Treatment Practices and Outcomes After Blunt Cerebrovascular Injury in Children.

Neurosurgery 2016 Dec;79(6):872-878

*Department of Neurosurgery, Vanderbilt University, Division of Pediatric Neurosurgery, Monroe Carell Jr. Children's Hospital at Vanderbilt, Nashville, Tennessee; ‡Department of Neurosurgery, University of Utah School of Medicine, Division of Pediatric Neurosurgery, Primary Children's Hospital, Salt Lake City, Utah; §Department of Pediatrics, Division of Pediatric Neurology, Vanderbilt University, Nashville, Tennessee; ¶Department of Neurosurgery, Washington University in St. Louis, Division of Pediatric Neurosurgery, St. Louis Children's Hospital, St. Louis, Missouri; ‖Department of Neurosurgery, Baylor College of Medicine, Division of Pediatric Neurosurgery, Texas Children's Hospital, Houston, Texas.

Background: Pediatric blunt cerebrovascular injury (BCVI) lacks accepted treatment algorithms, and postinjury outcomes are ill defined.

Objective: To compare treatment practices among pediatric trauma centers and to describe outcomes for available treatment modalities.

Methods: Clinical and radiographic data were collected from a patient cohort with BCVI between 2003 and 2013 at 4 academic pediatric trauma centers.

Results: Among 645 pediatric patients evaluated with computed tomography angiography for BCVI, 57 vascular injuries (82% carotid artery, 18% vertebral artery) were diagnosed in 52 patients. Grade I (58%) and II (23%) injuries accounted for most lesions. Severe intracranial or intra-abdominal hemorrhage precluded antithrombotic therapy in 10 patients. Among the remaining patients, primary therapy was an antiplatelet agent in 14 (33%), anticoagulation in 8 (19%), endovascular intervention in 3 (7%), open surgery in 1 (2%), and no treatment in 16 (38%). Among 27 eligible grade I injuries, 16 (59%) were not treated, and the choice to not treat varied significantly among centers (P < .001). There were no complications from medical management. Glasgow Coma Scale (GCS) score <8 and increasing injury grade were predictors of injury progression (P = .001 and .004, respectively). Poor GCS score (P = .02), increasing injury grade (P = .03), and concomitant intracranial injury (P = .02) correlated with increased risk of mortality. Treatment modality did not correlate with progression of vascular injury or mortality.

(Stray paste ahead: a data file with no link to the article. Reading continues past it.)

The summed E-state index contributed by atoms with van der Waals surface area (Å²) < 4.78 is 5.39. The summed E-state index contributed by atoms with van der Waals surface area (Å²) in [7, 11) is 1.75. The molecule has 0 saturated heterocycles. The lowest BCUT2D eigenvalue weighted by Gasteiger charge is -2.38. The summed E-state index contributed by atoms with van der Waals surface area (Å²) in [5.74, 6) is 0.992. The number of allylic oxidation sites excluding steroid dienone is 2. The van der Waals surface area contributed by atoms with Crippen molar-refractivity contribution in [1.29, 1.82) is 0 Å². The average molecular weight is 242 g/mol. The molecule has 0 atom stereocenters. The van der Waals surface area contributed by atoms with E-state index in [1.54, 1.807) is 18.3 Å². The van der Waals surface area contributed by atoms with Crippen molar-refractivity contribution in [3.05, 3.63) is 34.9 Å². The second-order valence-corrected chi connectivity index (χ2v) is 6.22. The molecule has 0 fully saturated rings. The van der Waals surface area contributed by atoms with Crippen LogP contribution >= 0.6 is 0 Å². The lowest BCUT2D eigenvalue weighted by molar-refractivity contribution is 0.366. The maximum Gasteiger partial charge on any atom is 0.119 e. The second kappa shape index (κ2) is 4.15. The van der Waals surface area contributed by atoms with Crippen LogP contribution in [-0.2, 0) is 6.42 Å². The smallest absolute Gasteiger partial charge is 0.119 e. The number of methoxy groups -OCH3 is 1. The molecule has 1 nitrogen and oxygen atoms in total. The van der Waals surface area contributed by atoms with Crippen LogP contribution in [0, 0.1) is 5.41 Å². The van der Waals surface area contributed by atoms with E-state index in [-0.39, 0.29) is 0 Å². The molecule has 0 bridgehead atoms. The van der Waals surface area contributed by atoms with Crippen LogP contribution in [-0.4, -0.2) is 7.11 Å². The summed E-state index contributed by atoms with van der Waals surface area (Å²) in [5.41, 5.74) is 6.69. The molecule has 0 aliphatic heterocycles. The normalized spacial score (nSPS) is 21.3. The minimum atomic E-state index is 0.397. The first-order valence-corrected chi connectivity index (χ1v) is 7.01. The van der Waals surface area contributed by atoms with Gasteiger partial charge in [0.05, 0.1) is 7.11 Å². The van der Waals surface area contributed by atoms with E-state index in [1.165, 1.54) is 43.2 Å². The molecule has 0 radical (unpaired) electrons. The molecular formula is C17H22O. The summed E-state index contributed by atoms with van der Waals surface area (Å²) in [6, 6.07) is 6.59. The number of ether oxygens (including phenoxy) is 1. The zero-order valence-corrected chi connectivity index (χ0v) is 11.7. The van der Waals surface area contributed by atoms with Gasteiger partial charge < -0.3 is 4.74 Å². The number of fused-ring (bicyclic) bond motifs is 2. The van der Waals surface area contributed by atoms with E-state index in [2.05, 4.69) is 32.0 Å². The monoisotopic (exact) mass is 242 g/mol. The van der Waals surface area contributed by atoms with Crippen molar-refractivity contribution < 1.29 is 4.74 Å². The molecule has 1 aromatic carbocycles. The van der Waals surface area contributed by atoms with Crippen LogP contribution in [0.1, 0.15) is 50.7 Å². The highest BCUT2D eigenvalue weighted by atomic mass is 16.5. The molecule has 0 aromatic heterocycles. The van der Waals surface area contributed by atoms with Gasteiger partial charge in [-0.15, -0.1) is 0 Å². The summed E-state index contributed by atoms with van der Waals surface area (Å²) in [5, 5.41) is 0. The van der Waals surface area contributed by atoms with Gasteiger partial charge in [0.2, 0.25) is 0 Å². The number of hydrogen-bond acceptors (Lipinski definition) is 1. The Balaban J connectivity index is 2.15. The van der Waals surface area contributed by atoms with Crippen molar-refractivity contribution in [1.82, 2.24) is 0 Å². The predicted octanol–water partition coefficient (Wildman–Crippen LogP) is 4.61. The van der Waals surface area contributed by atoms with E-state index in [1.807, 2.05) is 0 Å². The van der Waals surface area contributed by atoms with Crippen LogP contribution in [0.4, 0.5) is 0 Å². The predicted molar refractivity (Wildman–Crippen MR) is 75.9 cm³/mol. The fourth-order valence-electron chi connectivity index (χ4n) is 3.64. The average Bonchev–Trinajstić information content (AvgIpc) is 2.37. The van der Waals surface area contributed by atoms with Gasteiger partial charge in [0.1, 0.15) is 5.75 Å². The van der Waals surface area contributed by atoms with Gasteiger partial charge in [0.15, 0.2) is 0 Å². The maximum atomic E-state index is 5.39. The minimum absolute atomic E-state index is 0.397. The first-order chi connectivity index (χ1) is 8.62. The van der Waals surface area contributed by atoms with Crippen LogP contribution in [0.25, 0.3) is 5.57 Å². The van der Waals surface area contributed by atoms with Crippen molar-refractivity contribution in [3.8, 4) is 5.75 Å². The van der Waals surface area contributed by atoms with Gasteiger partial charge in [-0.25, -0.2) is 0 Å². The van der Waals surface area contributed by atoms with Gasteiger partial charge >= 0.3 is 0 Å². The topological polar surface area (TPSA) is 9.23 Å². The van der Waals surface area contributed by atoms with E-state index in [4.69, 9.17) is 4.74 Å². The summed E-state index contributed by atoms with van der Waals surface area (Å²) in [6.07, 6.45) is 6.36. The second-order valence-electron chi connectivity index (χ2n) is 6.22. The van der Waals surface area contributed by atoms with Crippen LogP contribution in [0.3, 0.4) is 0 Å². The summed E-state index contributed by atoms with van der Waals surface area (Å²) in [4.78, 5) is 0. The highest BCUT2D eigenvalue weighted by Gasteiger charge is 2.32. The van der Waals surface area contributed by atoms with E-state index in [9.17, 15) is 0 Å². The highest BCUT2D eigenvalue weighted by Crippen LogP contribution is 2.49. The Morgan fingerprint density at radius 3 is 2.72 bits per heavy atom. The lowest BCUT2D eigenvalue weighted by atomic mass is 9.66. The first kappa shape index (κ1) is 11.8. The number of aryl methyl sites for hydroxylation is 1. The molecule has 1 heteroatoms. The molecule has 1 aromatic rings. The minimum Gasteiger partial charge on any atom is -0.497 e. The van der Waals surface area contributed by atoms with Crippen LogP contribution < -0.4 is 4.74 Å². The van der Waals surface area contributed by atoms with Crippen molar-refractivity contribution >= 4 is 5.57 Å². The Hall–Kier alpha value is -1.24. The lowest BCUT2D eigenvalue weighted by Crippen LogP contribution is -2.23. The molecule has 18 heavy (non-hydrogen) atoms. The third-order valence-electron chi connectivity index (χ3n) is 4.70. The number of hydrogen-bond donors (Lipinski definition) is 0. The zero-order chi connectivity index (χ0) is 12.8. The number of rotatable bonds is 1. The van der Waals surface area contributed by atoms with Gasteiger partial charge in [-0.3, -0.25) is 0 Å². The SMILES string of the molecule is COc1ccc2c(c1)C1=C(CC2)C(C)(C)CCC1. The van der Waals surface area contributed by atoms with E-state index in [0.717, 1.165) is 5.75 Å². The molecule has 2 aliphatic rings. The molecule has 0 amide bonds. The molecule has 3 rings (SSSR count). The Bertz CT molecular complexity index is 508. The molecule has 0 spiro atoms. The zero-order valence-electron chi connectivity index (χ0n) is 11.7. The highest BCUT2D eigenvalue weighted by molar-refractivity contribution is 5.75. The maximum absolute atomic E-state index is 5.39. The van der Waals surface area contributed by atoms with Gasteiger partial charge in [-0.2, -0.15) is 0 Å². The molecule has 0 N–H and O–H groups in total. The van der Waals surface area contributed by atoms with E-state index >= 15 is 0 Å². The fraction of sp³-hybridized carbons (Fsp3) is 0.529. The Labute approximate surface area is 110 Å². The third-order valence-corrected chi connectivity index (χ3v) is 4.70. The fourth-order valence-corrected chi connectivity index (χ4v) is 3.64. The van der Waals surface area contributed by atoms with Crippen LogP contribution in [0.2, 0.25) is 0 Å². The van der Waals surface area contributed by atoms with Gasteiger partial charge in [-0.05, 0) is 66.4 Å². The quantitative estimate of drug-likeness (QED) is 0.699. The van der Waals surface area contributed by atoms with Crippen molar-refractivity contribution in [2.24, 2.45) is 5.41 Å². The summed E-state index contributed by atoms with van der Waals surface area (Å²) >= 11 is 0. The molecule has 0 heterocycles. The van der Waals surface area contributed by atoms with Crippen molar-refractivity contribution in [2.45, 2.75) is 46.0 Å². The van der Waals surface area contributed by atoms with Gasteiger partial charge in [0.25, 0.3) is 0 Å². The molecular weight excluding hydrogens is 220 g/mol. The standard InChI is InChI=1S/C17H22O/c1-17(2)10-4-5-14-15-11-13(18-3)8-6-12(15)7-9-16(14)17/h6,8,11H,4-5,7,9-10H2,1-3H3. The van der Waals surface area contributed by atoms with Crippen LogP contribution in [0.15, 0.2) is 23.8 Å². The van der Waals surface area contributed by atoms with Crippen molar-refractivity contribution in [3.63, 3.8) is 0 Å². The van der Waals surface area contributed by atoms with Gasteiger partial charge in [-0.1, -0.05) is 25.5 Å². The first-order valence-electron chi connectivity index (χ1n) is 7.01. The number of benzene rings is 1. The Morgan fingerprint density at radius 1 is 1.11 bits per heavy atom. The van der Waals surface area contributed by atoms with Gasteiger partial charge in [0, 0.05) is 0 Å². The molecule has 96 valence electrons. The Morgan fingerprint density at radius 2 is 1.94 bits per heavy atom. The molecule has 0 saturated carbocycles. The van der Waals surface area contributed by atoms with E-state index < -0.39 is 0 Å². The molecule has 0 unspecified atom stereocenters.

Conclusion: Treatment of BCVI with antiplatelet or anticoagulant therapy is safe and may confer modest benefit. Nonmodifiable factors, including presenting GCS score, vascular injury grade, and additional intracranial injury, remain the most important predictors of poor outcome.

Abbreviations: ATT, antithrombotic therapyBCVI, blunt cerebrovascular injuryCTA, computed tomography angiographyGCS, Glasgow Coma Scale.

Download full-text PDF

Source Listing
December 2016
18 Reads

Publication Analysis

Top Keywords

blunt cerebrovascular
pediatric trauma
cerebrovascular injury
treatment practices
58% 23%
injuries accounted
23% injuries
accounted lesions
patients grade
grade 58%
diagnosed patients
lesions severe
hemorrhage precluded
precluded antithrombotic
intra-abdominal hemorrhage
intracranial intra-abdominal
severe intracranial
artery diagnosed
antithrombotic therapy


(Supplied by CrossRef)

Corneille et al.
J Trauma 2011

Biffl et al.
Ann Surg 2002

Miller et al.
J Trauma 2001

Azarakhsh et al.
J Trauma Acute Care Surg 2013

Bromberg et al.
J Trauma 2010

Biffl et al.
J Trauma 1999

Harris et al.
J Biomed Inform 2009

Jones et al.
Am J Surg 2012

Kopelman et al.
J Trauma 2011

Fabian et al.
Ann Surg 1996

Ravindra et al.
J Neurosurg Pediatr 2015

Similar Publications